Bank of America closes U.S. branches in August: which cities will be affected

The Office of the Comptroller of the Currency (OCC) showed in a report that Bank of America will close some branches in August; the company has not commented on the matter.

Even large financial firms are not spared from branch closings. Now it was Bank of America’s turn to announce the upcoming closure of some of its most important banking centers in the United States.

Despite being one of the banks too big to fail, Bank of America will close two of its locations in August.

This was confirmed by a monthly bulletin reported by the Office of the Comptroller of the Currency, the major bank will close its branch in Houston and Flower Mound, Texas.

According to a publication in AS, these closures could be due to the rise of online banking. Since the Covid pandemic, more and more people are banking through their apps or their bank’s website, allowing them to conduct their transactions without leaving home.

This trend can not only be seen within Bank of America’s customer base, it is also the new dynamic for most banking consumers. In fact, one of the advantages that online banks, strong competitors to traditional banks, have is that they have no physical branch operating expenses. This allows them to offer attractive rates of return on their savings accounts and low or no fees.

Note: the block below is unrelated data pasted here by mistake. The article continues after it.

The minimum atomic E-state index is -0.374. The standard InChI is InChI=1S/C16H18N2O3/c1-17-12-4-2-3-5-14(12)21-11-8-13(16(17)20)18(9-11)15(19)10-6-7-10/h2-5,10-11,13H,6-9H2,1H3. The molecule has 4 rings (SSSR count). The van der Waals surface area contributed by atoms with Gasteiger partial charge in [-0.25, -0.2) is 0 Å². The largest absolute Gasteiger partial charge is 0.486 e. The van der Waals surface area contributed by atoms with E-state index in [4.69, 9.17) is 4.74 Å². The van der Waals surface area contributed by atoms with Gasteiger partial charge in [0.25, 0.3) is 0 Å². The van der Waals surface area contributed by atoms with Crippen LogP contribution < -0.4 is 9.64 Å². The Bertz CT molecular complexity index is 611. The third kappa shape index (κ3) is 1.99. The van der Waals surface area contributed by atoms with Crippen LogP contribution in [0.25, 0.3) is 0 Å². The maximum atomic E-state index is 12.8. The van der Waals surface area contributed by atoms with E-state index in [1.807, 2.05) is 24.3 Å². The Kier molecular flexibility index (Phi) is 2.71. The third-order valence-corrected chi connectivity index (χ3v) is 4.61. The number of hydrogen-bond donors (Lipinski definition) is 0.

But Texas branches would not be the only ones. One thing Bank of America did make official is the closures of two other locations in Massachusetts. In October, the state’s West Brockton and East Brockton banks will cease service.

However, these closures are part of a strategy in which this company is building a 4,600-square-foot bank. The new location will be a stand-alone building with a drive-thru and ATM.

“There will be no service interruption from the closing (of both locations) until the opening of the new, improved center,” a Bank of America spokesperson told The Sun, even calling the construction of this new branch “exciting.”

In the case of the closures in Texas, the company has not commented on the matter, so there is no official message confirming what was said by the Office of the Comptroller of the Currency, or anything indicating that they will follow the same strategy as Massachusetts.

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